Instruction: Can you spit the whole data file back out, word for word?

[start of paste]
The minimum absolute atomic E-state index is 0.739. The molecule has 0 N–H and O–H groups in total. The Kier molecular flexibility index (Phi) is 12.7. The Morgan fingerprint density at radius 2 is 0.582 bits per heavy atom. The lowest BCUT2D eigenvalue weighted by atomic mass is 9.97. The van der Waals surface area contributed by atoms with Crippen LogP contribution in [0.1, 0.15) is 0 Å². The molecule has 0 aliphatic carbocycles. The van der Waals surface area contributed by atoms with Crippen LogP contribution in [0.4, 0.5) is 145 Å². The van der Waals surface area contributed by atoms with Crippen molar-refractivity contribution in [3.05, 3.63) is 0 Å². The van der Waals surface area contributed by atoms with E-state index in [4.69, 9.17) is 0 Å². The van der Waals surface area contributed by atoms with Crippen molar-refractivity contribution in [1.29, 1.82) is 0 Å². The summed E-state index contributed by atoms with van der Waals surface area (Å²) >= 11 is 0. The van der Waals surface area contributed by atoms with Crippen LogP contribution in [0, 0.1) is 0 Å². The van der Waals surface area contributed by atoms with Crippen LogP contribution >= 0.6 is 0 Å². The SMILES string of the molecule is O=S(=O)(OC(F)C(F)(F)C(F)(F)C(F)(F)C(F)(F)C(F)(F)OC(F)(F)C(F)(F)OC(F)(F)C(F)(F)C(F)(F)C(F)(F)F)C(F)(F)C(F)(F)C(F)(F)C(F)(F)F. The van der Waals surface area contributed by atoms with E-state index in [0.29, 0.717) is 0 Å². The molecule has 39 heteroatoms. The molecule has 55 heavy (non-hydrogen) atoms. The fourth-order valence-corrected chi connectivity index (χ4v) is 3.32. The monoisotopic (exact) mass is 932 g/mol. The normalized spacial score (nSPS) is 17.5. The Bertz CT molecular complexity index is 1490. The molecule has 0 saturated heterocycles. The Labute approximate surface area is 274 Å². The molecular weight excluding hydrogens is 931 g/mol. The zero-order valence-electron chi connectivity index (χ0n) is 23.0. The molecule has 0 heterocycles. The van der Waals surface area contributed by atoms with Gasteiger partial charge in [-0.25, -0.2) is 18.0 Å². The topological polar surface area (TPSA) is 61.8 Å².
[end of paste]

The minimum absolute atomic E-state index is 0.739. The molecule has 0 N–H and O–H groups in total. The Kier molecular flexibility index (Phi) is 12.7. The Morgan fingerprint density at radius 2 is 0.582 bits per heavy atom. The lowest BCUT2D eigenvalue weighted by atomic mass is 9.97. The van der Waals surface area contributed by atoms with Crippen LogP contribution in [0.1, 0.15) is 0 Å². The molecule has 0 aliphatic carbocycles. The van der Waals surface area contributed by atoms with Crippen LogP contribution in [0.4, 0.5) is 145 Å². The van der Waals surface area contributed by atoms with Crippen molar-refractivity contribution in [3.05, 3.63) is 0 Å². The van der Waals surface area contributed by atoms with E-state index in [4.69, 9.17) is 0 Å². The van der Waals surface area contributed by atoms with Crippen molar-refractivity contribution in [1.29, 1.82) is 0 Å². The summed E-state index contributed by atoms with van der Waals surface area (Å²) >= 11 is 0. The van der Waals surface area contributed by atoms with Crippen LogP contribution in [0, 0.1) is 0 Å². The van der Waals surface area contributed by atoms with Crippen LogP contribution >= 0.6 is 0 Å². The SMILES string of the molecule is O=S(=O)(OC(F)C(F)(F)C(F)(F)C(F)(F)C(F)(F)C(F)(F)OC(F)(F)C(F)(F)OC(F)(F)C(F)(F)C(F)(F)C(F)(F)F)C(F)(F)C(F)(F)C(F)(F)C(F)(F)F. The van der Waals surface area contributed by atoms with E-state index in [0.29, 0.717) is 0 Å². The molecule has 39 heteroatoms. The molecule has 55 heavy (non-hydrogen) atoms. The fourth-order valence-corrected chi connectivity index (χ4v) is 3.32. The monoisotopic (exact) mass is 932 g/mol. The normalized spacial score (nSPS) is 17.5. The Bertz CT molecular complexity index is 1490. The molecule has 0 saturated heterocycles. The Labute approximate surface area is 274 Å². The molecular weight excluding hydrogens is 931 g/mol. The zero-order valence-electron chi connectivity index (χ0n) is 23.0. The molecule has 0 heterocycles. The van der Waals surface area contributed by atoms with Gasteiger partial charge in [-0.25, -0.2) is 18.0 Å². The topological polar surface area (TPSA) is 61.8 Å².